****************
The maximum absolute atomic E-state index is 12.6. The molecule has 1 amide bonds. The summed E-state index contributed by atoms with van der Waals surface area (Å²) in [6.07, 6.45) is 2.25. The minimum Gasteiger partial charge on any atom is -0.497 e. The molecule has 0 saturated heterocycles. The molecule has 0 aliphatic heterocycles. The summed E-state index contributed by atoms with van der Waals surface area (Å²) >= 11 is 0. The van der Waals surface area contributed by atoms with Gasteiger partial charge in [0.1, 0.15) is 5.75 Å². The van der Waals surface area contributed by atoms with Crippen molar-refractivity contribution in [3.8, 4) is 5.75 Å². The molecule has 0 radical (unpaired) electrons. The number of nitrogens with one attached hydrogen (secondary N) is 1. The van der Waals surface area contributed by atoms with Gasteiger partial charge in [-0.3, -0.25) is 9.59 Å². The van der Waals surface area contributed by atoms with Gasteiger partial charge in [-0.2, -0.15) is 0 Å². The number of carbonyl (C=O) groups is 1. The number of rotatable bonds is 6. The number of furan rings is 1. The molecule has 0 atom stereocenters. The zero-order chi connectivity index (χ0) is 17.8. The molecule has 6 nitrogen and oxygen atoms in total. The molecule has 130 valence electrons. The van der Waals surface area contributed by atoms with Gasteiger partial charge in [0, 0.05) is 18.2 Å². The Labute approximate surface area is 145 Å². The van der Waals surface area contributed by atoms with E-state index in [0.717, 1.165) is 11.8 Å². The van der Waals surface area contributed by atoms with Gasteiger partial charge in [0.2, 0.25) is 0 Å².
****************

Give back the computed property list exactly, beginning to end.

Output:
The maximum absolute atomic E-state index is 12.6. The molecule has 1 amide bonds. The summed E-state index contributed by atoms with van der Waals surface area (Å²) in [6.07, 6.45) is 2.25. The minimum Gasteiger partial charge on any atom is -0.497 e. The molecule has 0 saturated heterocycles. The molecule has 0 aliphatic heterocycles. The summed E-state index contributed by atoms with van der Waals surface area (Å²) >= 11 is 0. The van der Waals surface area contributed by atoms with Gasteiger partial charge in [0.1, 0.15) is 5.75 Å². The van der Waals surface area contributed by atoms with Crippen molar-refractivity contribution in [3.8, 4) is 5.75 Å². The molecule has 0 radical (unpaired) electrons. The number of nitrogens with one attached hydrogen (secondary N) is 1. The van der Waals surface area contributed by atoms with Gasteiger partial charge in [-0.3, -0.25) is 9.59 Å². The van der Waals surface area contributed by atoms with Gasteiger partial charge in [-0.2, -0.15) is 0 Å². The number of carbonyl (C=O) groups is 1. The number of rotatable bonds is 6. The number of furan rings is 1. The molecule has 0 atom stereocenters. The zero-order chi connectivity index (χ0) is 17.8. The molecule has 6 nitrogen and oxygen atoms in total. The molecule has 130 valence electrons. The van der Waals surface area contributed by atoms with Gasteiger partial charge in [0, 0.05) is 18.2 Å². The Labute approximate surface area is 145 Å². The van der Waals surface area contributed by atoms with E-state index in [0.717, 1.165) is 11.8 Å². The van der Waals surface area contributed by atoms with Gasteiger partial charge in [0.2, 0.25) is 0 Å².